If you're an ailing large-cap pharma, you take your wins where you can get them -- even if they stem only from currency woes. Last week, GlaxoSmithKline (NYSE: GSK) reported its first-quarter financial results for 2008, and the numbers offered little improvement over a rough 2007.

Although the still-falling dollar will probably hurt many of the mainland European large-cap pharmas' financial results this year, Glaxo and its other British brethren, such as AstraZeneca (NYSE: AZN), stand to get a big boost from the falling dollar and British pound. In the first quarter, Glaxo reported revenue growth of 2%, and only a 5% earnings decline, because of a five-percentage-point revenue gain and a four-percentage-point earnings benefit from the falling pound. Had currencies stayed constant year over year, Glaxo's results would have looked even more anemic, with a recorded 3% revenue decline and a 9% earnings drop.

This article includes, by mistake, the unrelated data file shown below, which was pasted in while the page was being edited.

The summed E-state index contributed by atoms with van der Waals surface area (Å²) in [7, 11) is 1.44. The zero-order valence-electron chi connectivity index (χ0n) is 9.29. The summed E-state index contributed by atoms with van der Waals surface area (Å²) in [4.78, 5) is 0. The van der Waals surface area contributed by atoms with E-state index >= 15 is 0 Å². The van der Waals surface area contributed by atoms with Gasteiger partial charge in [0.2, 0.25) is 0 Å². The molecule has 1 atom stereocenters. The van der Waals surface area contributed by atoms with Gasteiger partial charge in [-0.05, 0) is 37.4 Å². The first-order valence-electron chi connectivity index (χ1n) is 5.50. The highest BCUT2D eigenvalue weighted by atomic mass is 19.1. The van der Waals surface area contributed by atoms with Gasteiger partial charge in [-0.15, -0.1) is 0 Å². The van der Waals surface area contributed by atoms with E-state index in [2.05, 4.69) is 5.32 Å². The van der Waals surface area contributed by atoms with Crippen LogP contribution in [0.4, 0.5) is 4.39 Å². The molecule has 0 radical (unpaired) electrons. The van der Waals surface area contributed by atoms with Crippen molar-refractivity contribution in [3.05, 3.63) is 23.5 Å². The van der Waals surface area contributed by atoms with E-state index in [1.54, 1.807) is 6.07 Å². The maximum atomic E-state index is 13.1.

Not counting currency effects, Glaxo still expects a "mid-single-digit percentage" decline in adjusted earnings per share from last year's $1.97. Glaxo's downbeat guidance for the year stems largely from the lingering sting of the potential safety issues with diabetes treatment Avandia, and from rising generic competition for some of its former top drugs, such as heart-failure treatment Coreg. 

Two years ago, I had the financial fortitude to pick Glaxo as my one blue-chip pharma stock to own. Shortly afterward, all of the Avandia issues emerged and demolished the drug's sales-growth prospects. Even counting Glaxo's five generous dividend payouts since, the company's shares have fallen 11% since my ill-timed pick. Despite this lackluster performance, Glaxo's pipeline still looks relatively strong. If you believe Glaxo can shore up sales for some of its top drugs, nibbling on its shares may lead to better times in the future. In the meantime, you'll enjoy a 5.7% dividend yield while you wait to find out.

GlaxoSmithKline is an active Income Investor pick. To see how dividend-paying stocks can offer both secure income and the opportunity for growth, take a free look at this newsletter with a 30-day free trial.

Fool contributor Brian Lawler does not own shares of any company mentioned in this article. The Fool has an A+ disclosure policy.